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Displaying 73 of 2389 articles.

Genetic mutation helps explain why, in rare cases, flu can kill

...Years after her ordeal, which she survived, scientists led by Jean-Laurent Casanova discovered that it could be explained by a rare mutation she carries that prevented her from producing a protein, interferon, that helps fight off the virus. “This is the first example of a common, isolated and l...

Scientists discover gene mutation that causes children to be born without spleen

...Giles lab, headed by Jean-Laurent Casanova, set out to identify the gene responsible for isolated congenital asplenia. He and his colleagues conducted an international search for patients, and identified 38 affected individuals from 23 families in North and South America, Europe and Africa. Bolze a...

Science online: August 2, 2012

  Huibregtse, Laurent Abel, Stéphanie Boisson-Dupuis and Jean-Laurent Casanova

Key to blocking influenza virus may lie in a cell’s own machinery

...Researchers in Senior Attending Physician and Professor Jean-Laurent Casanova’s St. Giles Laboratory of Human Genetics combed through a database containing genetic information on patients who had suffered from severe infectious disease to find those with genetic changes that reduced PAI-1. Biopsie...

Mutations in a single gene underlie vulnerability to two unrelated types of infections

...For the last 20 years, Rockefeller’s Jean-Laurent Casanova, professor, head of the St. Giles Laboratory of Human Genetics and Infectious Disease, Howard Hughes Medical Institute investigator, and a senior attending physician at The Rockefeller University Hospital, has sought to identify the geneti...

Charles Rice to receive 2015 Robert Koch Award

...The announcement marks the second consecutive year that a Rockefeller faculty member has received the Robert Koch Award; last year’s award went to Jean-Laurent Casanova for his work on understanding host genes and their products in infectious diseases. In addition, Ralph Steinman won in 1999 for d...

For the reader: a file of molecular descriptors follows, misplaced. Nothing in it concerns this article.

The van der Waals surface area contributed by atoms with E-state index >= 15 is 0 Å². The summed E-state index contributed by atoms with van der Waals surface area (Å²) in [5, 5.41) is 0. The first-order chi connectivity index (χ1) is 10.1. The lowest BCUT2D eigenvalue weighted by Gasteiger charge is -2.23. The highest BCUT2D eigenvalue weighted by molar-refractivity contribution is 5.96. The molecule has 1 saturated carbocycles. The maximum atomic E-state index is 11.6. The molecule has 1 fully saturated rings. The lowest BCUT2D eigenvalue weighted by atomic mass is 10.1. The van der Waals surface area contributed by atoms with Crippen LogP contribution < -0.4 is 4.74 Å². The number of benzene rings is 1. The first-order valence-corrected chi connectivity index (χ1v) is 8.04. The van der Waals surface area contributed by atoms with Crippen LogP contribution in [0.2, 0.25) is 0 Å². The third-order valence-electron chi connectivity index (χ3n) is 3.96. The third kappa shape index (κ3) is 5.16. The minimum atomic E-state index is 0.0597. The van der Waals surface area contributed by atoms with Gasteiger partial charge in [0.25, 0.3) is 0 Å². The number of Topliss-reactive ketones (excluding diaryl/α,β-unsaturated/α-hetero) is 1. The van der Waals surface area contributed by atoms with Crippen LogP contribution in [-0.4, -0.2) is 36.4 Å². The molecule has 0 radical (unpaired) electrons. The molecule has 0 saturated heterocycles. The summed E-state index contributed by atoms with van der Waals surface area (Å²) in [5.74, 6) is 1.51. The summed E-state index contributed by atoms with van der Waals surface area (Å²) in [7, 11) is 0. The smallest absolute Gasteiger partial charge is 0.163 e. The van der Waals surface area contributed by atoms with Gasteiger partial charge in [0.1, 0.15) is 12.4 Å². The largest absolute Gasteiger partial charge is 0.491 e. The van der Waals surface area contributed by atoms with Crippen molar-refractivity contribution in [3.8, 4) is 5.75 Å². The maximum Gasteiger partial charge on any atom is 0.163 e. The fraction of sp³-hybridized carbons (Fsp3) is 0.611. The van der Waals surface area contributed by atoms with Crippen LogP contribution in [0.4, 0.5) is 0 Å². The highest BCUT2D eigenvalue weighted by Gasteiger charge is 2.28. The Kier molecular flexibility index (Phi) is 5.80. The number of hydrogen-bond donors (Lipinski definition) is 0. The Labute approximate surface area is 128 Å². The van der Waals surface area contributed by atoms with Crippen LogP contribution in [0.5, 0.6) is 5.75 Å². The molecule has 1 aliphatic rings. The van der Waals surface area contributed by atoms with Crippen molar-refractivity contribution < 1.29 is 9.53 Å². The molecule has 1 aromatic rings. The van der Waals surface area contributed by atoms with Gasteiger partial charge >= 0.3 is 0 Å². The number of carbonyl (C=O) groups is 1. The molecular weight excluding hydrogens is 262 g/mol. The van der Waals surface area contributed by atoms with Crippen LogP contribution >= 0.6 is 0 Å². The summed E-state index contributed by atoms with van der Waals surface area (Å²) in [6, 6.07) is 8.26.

Nature Immunology: December 25, 2011

...Diaz, J Magarian Blander, Claire-Michèle Farber, Guido Silvestri, Charlotte Cunningham-Rundles, Michaela Calvillo, Carlo Dufour, Lucia Dora Notarangelo, Vassilios Lougaris, Alessandro Plebani, Jean-Laurent Casanova, Stephanie C. Ganal, Andreas Diefenbach, Juan Ignacio Aróstegui, Manel Juan, Jordi ...


...Elected: Jean-Laurent Casanova and Leslie B. Vosshall, to the National Academy of Sciences. Dr. Casanova is elected a foreign associate and Dr. Vosshall a member. Established by an act of Congress, the academy provides independent, objective advice to the federal government and other organizations o...

Scientists pinpoint source of recurrent yeast infections in autoimmune syndrome

...In 33 patients with the ailment, known as autoimmune polyendocrine syndrome, or APS-1, researchers led by Jean-Laurent Casanova, head of the Laboratory of Human Genetics of Infectious Diseases, found antibodies that attack a class of immune proteins called cytokines. Although several categories of...

Nature Genetics: December 11, 2011

Nature Genetics online: December 11, 2011 Mutations at a single codon in Mad homology 2 domain of SMAD4 cause Myhre syndrome Carine Le Goff, Clémentine Mahaut, Avinash Abhyankar, Wilfried Le Goff, Valérie Serre, Alexandra Afenjar, Anne Destrée, Maja di Rocco, Delphine Héron, Sébastien Jacquemon...

Recent Awards and Honors

Distinguished Teaching Award Plaque

Seth A. Darst and Michael P. Rout receive Distinguished Teaching Awards

June 14, 2018

Darst and Rout were honored at the 2018 Convocation luncheon for their dedication to training Rockefeller graduate students. Together, they teach a course in biochemistry and biophysics methods.

Gregory M. Alushin

Gregory M. Alushin honored as a 2018 Pew Scholar

June 14, 2018

Alushin has been named a biomedical science scholar for his investigation of how cells sense and respond to mechanical force.

More awards and honors

Rockefeller in the News

Scientific American

As [A. James] Hudspeth explored the neural mechanisms of hearing over the years, he developed a special appreciation for the intricate anatomy of the inner ear—an appreciation that transcends the laboratory. “I think we as scientists tend to underemphasize the aesthetic aspect of science,” he says.


"'It is mind-blowing' that cells from such evolutionarily distant species can share these developmental instructions, says Ali Brivanlou, a stem cell biologist at The Rockefeller University in New York City and a senior author on the new study. The organizer 'has been conserved evolutionarily over hundreds of millions of years, so not seeing it would have been a surprise,' he says. But, 'There is something really emotional about looking that far back at human origin.'"

NIH Director's Blog

"[Michael] Rout and [Brian] Chait have spent more than 20 years trying to solve the structure of NPCs. Not only are NPCs large and constantly engaged in shuttling molecules in and out, they also represent moving machines."



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